You took time off to raise a family, or care for a loved one, or for some other personal reason. Now you’re ready to go back to work. You can’t wait to be fully employed. You freshen up your resume, create a LinkedIn profile and start applying. Simple right? But the phone isn’t ringing and your inbox is empty.
Navigating your return may be more challenging than you expected. Whether you’ve been out of work for two years, or ten, here are five things we've learned at InHerSight that you should know about getting back.
1. Your friends may be your best leads
Back in the day, you probably responded to job openings that you found on sites like monster.com and careerbuilder.com. But today, experts estimate that north of 70% of job seekers land a position through networking.
To do: Seek out professional groups in your area that may be specific to your industry or for women. When you attend meetings be ready with a succinct "elevator pitch" -- who you are, your skills, and what positions interest you.
Remember your network includes your friends, too, event parents of your kids’ friends if you’re a mom. Let them all know you’re searching and what you’re looking for. These contacts could become referral sources that push your resume to the top of the stack.
2. There’s more than one way to talk about your gap
There’s no avoiding it: the time you’ve spent not working will come up in interviews. It’s important that you think through and practice how you will respond.
To do: Make a list of the transferable skills that you used during that time that would be directly applicable to the workplace. Did you utilize time management skills to wrangle a hectic family schedule? Did you manage the budget down to the last dollar? Did you manage medication schedules, translate complex medical information, and advocate for appropriate care by going to doctor visits with a sick loved one? What about any volunteer activities? Excellent active listening and communication skills were no doubt a part of your daily life if you interacted with kids! Believe me, that’s a skill you can’t underestimate in the office.
Take time to think about how to discuss these skills in the interview process, and maybe even highlight them more prominently before the interview. This brings me to the next point…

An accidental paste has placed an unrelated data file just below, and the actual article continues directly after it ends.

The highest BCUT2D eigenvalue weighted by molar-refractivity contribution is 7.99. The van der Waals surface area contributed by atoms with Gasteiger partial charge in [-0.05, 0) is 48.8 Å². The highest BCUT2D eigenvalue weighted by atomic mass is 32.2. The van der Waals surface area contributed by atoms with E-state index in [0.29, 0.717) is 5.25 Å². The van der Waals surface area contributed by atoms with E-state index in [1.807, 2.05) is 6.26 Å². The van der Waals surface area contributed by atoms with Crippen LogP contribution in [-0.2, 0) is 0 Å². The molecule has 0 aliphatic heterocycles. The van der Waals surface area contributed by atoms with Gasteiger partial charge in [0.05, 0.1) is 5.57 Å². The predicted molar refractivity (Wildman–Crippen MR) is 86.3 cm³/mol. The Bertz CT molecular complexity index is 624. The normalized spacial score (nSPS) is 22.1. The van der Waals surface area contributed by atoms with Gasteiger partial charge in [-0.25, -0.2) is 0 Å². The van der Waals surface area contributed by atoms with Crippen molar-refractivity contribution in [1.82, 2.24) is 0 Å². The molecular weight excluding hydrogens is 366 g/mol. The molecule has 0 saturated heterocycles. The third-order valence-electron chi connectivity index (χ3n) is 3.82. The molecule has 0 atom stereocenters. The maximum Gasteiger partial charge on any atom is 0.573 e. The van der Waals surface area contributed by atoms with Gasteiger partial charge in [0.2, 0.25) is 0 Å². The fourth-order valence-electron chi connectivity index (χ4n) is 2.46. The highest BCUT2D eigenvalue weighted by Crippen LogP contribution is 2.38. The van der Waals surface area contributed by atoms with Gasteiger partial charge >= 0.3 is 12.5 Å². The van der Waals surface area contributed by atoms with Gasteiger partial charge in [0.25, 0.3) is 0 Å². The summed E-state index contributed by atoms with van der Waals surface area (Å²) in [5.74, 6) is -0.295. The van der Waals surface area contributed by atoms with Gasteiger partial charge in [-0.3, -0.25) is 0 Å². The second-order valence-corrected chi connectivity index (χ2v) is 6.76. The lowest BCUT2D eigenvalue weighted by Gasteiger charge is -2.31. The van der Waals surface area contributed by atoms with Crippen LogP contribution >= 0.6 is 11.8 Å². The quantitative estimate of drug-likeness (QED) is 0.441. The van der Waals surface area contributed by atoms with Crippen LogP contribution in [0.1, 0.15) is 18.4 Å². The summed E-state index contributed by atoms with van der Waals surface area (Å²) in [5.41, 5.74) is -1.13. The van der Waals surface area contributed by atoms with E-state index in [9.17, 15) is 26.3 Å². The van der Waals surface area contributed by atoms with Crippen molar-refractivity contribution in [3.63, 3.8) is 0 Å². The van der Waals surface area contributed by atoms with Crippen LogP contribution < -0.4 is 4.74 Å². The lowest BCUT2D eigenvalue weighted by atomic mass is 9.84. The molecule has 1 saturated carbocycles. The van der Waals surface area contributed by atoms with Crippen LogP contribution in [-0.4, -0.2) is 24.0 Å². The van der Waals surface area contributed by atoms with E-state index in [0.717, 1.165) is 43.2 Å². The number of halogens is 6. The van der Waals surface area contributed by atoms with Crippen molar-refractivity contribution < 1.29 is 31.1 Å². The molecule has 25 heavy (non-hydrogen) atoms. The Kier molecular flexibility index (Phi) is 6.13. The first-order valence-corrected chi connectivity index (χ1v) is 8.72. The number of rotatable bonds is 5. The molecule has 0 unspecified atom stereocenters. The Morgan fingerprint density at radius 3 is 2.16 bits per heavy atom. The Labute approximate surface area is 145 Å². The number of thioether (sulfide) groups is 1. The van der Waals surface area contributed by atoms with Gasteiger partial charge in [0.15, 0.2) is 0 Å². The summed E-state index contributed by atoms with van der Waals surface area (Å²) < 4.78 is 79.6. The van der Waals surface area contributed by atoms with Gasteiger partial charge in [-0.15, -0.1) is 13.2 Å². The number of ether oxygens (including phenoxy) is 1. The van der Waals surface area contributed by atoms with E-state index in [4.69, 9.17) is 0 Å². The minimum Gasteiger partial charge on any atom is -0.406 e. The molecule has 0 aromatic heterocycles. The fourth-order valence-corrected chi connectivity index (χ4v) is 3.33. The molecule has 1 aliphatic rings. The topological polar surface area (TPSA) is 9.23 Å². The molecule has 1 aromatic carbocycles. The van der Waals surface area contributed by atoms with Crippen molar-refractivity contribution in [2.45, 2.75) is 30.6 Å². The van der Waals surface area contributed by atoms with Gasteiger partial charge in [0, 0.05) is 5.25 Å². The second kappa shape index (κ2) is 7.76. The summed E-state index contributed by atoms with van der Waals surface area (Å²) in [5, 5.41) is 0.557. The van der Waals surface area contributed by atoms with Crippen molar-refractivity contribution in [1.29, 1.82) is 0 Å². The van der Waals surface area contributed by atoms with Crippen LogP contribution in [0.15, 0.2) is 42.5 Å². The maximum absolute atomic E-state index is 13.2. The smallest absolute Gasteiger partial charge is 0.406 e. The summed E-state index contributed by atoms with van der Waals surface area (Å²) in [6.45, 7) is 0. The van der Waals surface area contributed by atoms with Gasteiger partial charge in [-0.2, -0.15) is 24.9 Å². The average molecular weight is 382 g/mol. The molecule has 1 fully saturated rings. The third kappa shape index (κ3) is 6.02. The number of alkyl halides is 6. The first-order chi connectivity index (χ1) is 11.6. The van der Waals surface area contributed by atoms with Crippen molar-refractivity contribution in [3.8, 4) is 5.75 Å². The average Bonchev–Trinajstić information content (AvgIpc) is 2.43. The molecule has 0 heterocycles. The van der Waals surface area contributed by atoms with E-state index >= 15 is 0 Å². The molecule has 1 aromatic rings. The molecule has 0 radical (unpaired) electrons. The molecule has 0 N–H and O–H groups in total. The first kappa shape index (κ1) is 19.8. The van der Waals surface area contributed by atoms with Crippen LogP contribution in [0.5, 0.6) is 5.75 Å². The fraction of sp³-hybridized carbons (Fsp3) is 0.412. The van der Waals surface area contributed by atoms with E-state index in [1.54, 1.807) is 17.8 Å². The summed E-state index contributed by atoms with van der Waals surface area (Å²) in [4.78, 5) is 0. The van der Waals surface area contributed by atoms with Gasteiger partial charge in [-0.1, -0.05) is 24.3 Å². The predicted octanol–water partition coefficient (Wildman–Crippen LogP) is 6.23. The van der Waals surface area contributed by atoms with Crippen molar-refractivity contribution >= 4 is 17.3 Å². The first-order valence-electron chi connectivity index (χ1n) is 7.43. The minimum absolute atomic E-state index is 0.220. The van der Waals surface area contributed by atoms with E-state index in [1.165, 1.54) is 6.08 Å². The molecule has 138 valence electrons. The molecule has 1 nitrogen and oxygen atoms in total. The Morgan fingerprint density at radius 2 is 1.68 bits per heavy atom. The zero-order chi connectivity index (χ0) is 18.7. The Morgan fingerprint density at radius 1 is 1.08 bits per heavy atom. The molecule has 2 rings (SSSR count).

3. A skills-based resume could give you an upper hand
If you've never heard of a skills-based resume, you have now and you can thank us later. These resumes lead with your skills, instead of a chronological list of past employment which emphasizes work history like you’d find in a traditional experience based resume.
To do: Try your hand at creating a resume that highlights the skills from all facets of your life and paints a more rounded picture of what you have to contribute to your next workplace.
Back-up plan: If you are struggling to make your resume sing, consider working with a resume writer. A good resume writer may charge anywhere from $100-$500 to craft your resume, and many will update your LinkedIn profile, too. Given that your resume is often a first impression this may be well worth the investment.
4. It pays to be patient, but maybe not picky
Your first job after a career break may not necessarily be ideal or long-term. In fact, many women report that they re-enter the workforce in a position that checks some of the boxes on their "want" list but not all. And that’s okay. In fact, it might take some of the pressure off of feeling like you have to find that perfect thing.
To do: Make a list of the must-haves and nice-to-haves from your next workplace. Then use those must-haves as a way to focus you on what's really important.
One of the easiest ways to do this is to set up your InHerSight profile and get matched to companies that are the right fit for you. Click here to get started!
Once you have a year or two of current experience you will have more contacts, likely have more confidence, and be more attractive to employers. So, you may need to think of the first job back as a "for now" position.
5. Remember, you've got this
Many women report a huge lack of confidence when trying to return to work. I have worked with women who were Directors, Senior Directors, Vice Presidents, have masters and PhDs, and more but after taking a career break they question their own knowledge, skills, and abilities. It’s always surprising to me when I look at a woman’s accomplishments that she could feel insecure or lack confidence but it is probably the one consistent challenge that I have seen women experience both in formal return programs I have facilitated and in my coaching practice. The job search may take some time, be frustrating, and involve some rejection.
To do: Make sure you have some support to keep you up. Rely on a friend or spouse, create a ‘brag folder’ of all of the compliments you’ve received and accomplishments throughout the years to remind yourself that you’re awesome, and/or work with a coach who can support your efforts. We all need help on our journey!
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This article originally appeared on InHerSight.com.